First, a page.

Talking for 30-40, hey even 20 minutes while students are on the carpet/desks is a real time waster. There is no better way to turn their enthusiasm for learning off. A lot of those behaviour problems will disappear if we engaged our students more and let them drive their learning. We need to give them the time to do that though.

This is where the speaking ‘with’ students comes in. A wise teacher will set the learning, work the room and have conversations with their students. What an opportunity to learn more about what they are thinking while creating excitement and energy for active learning.

While I understand how simple this reminder is, we need to be mindful of the time we use when setting the learning up for our students.

Have a solid structure in place that allows learning to be more fluid so it can flow. Develop clear systems and expectations that in turn create a culture of empowered learners. This will build more independence with our students. Invite students to take authentic action by giving them time so that they have an opportunity to lead their own learning. This requires a lot of trust. Let them go!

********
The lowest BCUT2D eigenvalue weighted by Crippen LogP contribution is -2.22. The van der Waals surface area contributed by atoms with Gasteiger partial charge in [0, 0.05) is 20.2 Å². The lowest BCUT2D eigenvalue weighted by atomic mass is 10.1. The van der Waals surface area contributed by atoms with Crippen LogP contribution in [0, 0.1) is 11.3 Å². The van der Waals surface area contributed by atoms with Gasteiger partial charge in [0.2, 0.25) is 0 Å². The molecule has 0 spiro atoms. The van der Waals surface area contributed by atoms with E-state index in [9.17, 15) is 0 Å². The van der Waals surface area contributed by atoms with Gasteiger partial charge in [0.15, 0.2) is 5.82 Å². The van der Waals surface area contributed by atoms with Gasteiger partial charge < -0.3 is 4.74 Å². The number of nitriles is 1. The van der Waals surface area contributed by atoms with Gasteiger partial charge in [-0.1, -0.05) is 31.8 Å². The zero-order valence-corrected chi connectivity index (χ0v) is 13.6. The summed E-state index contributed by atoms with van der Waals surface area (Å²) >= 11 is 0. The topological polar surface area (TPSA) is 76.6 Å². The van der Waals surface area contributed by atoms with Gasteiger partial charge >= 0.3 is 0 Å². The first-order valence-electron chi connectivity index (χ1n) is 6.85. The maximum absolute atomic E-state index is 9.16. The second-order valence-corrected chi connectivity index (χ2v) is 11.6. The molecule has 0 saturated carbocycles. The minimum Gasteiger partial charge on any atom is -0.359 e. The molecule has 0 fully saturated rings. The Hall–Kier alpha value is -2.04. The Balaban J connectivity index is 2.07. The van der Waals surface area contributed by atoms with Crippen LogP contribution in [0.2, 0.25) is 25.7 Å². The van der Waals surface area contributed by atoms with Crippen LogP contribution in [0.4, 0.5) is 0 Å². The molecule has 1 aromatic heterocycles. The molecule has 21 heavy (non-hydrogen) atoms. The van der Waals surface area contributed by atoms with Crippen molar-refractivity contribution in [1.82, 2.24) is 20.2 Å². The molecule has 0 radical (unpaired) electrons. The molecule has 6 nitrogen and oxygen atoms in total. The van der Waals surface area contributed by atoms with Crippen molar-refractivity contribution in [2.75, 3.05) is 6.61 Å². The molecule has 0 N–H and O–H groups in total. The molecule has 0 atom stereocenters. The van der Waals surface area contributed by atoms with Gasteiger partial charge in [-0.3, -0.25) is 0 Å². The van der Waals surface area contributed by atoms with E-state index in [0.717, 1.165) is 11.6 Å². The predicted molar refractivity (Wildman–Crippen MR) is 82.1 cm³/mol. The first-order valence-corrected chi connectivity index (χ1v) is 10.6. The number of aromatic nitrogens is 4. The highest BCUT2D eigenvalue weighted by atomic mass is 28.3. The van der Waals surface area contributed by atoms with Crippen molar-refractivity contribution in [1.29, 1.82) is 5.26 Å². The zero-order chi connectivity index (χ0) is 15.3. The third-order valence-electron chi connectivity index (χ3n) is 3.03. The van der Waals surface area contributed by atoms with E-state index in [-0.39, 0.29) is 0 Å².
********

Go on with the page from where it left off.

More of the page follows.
Aim for 10 minutes, say what needs to be said and then hand it over to them. Simple!



Concentric Thinking

Concentric Thinking

Concentric Thinking is a mindset that encourages discipline of thought in a number of ways. It underpins every aspect of the philosophies on which time space education is built. Concentric Thinking encourages:

  • focus
  • clarity
  • purpose
  • motivation
  • impact
  • proximity
  • timeliness
  • mindfulness
  • value

Time and Space

A more positive post….. and feeling so much better because of it.

Sam and I ran a Time and Space workshop at Mt. Scopus last month and we shared that anything good we have ever done has come out of a negative situation. We were always able to turn things around to make it work for us. This is another example of turning it around…


We all know meetings are part of any workplace. And there is a place for meetings as they are important – that’s if they are done the right way.

We have a morning briefing every morning. Time: 1 hr and 15 min a week, not including 5 minutes either side. This is just for morning briefing, not including all the other countless meetings.

Today, the Administration were off campus on school-related business and I was asked to ‘run’ the morning briefing. I have been sensing the tension and frustration regarding these meetings as they are seen as dead time.